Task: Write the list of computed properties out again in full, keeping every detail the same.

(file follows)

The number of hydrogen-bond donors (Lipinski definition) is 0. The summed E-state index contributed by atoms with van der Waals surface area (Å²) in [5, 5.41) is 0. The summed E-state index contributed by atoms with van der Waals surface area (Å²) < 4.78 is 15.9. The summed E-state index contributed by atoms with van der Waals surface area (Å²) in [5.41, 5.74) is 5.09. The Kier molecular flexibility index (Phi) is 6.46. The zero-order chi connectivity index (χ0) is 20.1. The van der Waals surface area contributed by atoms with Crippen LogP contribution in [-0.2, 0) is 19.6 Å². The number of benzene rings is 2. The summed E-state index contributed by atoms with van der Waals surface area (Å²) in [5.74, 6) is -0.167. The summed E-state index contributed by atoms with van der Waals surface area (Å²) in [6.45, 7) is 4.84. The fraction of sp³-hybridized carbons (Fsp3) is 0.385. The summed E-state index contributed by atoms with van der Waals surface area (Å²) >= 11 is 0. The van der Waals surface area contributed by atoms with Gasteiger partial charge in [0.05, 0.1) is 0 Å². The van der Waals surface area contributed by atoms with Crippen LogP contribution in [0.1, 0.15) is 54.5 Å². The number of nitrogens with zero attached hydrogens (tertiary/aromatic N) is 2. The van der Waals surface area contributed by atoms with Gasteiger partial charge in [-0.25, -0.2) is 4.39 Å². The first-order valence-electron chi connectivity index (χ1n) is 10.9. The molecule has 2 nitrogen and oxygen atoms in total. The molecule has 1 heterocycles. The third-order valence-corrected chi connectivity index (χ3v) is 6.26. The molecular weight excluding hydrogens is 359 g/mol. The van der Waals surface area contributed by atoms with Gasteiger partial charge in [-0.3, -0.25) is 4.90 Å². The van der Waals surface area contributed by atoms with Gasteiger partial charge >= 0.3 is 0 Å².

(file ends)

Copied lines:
The number of hydrogen-bond donors (Lipinski definition) is 0. The summed E-state index contributed by atoms with van der Waals surface area (Å²) in [5, 5.41) is 0. The summed E-state index contributed by atoms with van der Waals surface area (Å²) < 4.78 is 15.9. The summed E-state index contributed by atoms with van der Waals surface area (Å²) in [5.41, 5.74) is 5.09. The Kier molecular flexibility index (Phi) is 6.46. The zero-order chi connectivity index (χ0) is 20.1. The van der Waals surface area contributed by atoms with Crippen LogP contribution in [-0.2, 0) is 19.6 Å². The number of benzene rings is 2. The summed E-state index contributed by atoms with van der Waals surface area (Å²) in [5.74, 6) is -0.167. The summed E-state index contributed by atoms with van der Waals surface area (Å²) in [6.45, 7) is 4.84. The fraction of sp³-hybridized carbons (Fsp3) is 0.385. The summed E-state index contributed by atoms with van der Waals surface area (Å²) >= 11 is 0. The van der Waals surface area contributed by atoms with Gasteiger partial charge in [0.05, 0.1) is 0 Å². The van der Waals surface area contributed by atoms with Crippen LogP contribution in [0.1, 0.15) is 54.5 Å². The number of nitrogens with zero attached hydrogens (tertiary/aromatic N) is 2. The van der Waals surface area contributed by atoms with Gasteiger partial charge in [-0.25, -0.2) is 4.39 Å². The first-order valence-electron chi connectivity index (χ1n) is 10.9. The molecule has 2 nitrogen and oxygen atoms in total. The molecule has 1 heterocycles. The third-order valence-corrected chi connectivity index (χ3v) is 6.26. The molecular weight excluding hydrogens is 359 g/mol. The van der Waals surface area contributed by atoms with Gasteiger partial charge in [-0.3, -0.25) is 4.90 Å². The van der Waals surface area contributed by atoms with Gasteiger partial charge >= 0.3 is 0 Å².